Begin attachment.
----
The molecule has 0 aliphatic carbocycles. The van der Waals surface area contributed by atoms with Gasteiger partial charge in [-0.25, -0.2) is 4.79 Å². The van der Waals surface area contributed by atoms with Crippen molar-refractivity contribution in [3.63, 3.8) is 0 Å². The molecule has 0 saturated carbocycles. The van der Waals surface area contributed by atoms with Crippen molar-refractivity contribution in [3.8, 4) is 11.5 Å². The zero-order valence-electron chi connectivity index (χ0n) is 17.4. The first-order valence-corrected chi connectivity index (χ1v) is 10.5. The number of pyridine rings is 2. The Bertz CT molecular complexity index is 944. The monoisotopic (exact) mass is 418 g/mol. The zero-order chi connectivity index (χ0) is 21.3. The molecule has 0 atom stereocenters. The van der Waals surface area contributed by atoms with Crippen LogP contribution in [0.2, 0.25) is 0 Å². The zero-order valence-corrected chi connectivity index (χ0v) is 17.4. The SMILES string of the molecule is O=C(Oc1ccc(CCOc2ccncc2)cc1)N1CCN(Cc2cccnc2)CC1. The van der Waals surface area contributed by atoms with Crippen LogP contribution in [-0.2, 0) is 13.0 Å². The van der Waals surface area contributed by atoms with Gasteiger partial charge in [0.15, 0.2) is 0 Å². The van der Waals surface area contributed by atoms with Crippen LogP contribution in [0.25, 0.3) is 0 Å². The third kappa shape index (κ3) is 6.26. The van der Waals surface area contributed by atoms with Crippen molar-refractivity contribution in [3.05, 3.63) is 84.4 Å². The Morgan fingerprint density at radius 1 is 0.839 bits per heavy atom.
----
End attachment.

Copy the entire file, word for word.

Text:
The molecule has 0 aliphatic carbocycles. The van der Waals surface area contributed by atoms with Gasteiger partial charge in [-0.25, -0.2) is 4.79 Å². The van der Waals surface area contributed by atoms with Crippen molar-refractivity contribution in [3.63, 3.8) is 0 Å². The molecule has 0 saturated carbocycles. The van der Waals surface area contributed by atoms with Crippen molar-refractivity contribution in [3.8, 4) is 11.5 Å². The zero-order valence-electron chi connectivity index (χ0n) is 17.4. The first-order valence-corrected chi connectivity index (χ1v) is 10.5. The number of pyridine rings is 2. The Bertz CT molecular complexity index is 944. The monoisotopic (exact) mass is 418 g/mol. The zero-order chi connectivity index (χ0) is 21.3. The molecule has 0 atom stereocenters. The van der Waals surface area contributed by atoms with Crippen LogP contribution in [0.2, 0.25) is 0 Å². The zero-order valence-corrected chi connectivity index (χ0v) is 17.4. The SMILES string of the molecule is O=C(Oc1ccc(CCOc2ccncc2)cc1)N1CCN(Cc2cccnc2)CC1. The van der Waals surface area contributed by atoms with Crippen LogP contribution in [-0.2, 0) is 13.0 Å². The van der Waals surface area contributed by atoms with Gasteiger partial charge in [0.15, 0.2) is 0 Å². The van der Waals surface area contributed by atoms with Crippen LogP contribution in [0.25, 0.3) is 0 Å². The third kappa shape index (κ3) is 6.26. The van der Waals surface area contributed by atoms with Crippen molar-refractivity contribution in [3.05, 3.63) is 84.4 Å². The Morgan fingerprint density at radius 1 is 0.839 bits per heavy atom.